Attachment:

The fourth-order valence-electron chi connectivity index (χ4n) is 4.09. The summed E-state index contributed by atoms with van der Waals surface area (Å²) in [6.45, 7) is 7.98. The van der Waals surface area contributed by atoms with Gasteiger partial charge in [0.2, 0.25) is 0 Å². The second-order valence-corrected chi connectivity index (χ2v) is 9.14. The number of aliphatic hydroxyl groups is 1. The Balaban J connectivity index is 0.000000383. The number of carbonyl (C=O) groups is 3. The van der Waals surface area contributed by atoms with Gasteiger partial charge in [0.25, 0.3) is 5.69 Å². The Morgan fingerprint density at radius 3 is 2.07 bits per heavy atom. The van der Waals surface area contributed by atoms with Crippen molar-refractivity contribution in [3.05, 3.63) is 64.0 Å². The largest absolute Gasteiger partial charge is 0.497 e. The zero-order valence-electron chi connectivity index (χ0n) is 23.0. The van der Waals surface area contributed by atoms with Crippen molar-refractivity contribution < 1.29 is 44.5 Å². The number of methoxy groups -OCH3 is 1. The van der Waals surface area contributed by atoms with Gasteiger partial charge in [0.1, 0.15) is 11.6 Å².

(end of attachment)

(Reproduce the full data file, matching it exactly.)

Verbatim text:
The fourth-order valence-electron chi connectivity index (χ4n) is 4.09. The summed E-state index contributed by atoms with van der Waals surface area (Å²) in [6.45, 7) is 7.98. The van der Waals surface area contributed by atoms with Gasteiger partial charge in [0.2, 0.25) is 0 Å². The second-order valence-corrected chi connectivity index (χ2v) is 9.14. The number of aliphatic hydroxyl groups is 1. The Balaban J connectivity index is 0.000000383. The number of carbonyl (C=O) groups is 3. The van der Waals surface area contributed by atoms with Gasteiger partial charge in [0.25, 0.3) is 5.69 Å². The Morgan fingerprint density at radius 3 is 2.07 bits per heavy atom. The van der Waals surface area contributed by atoms with Crippen molar-refractivity contribution in [3.05, 3.63) is 64.0 Å². The largest absolute Gasteiger partial charge is 0.497 e. The zero-order valence-electron chi connectivity index (χ0n) is 23.0. The van der Waals surface area contributed by atoms with Crippen molar-refractivity contribution < 1.29 is 44.5 Å². The number of methoxy groups -OCH3 is 1. The van der Waals surface area contributed by atoms with Gasteiger partial charge in [0.1, 0.15) is 11.6 Å².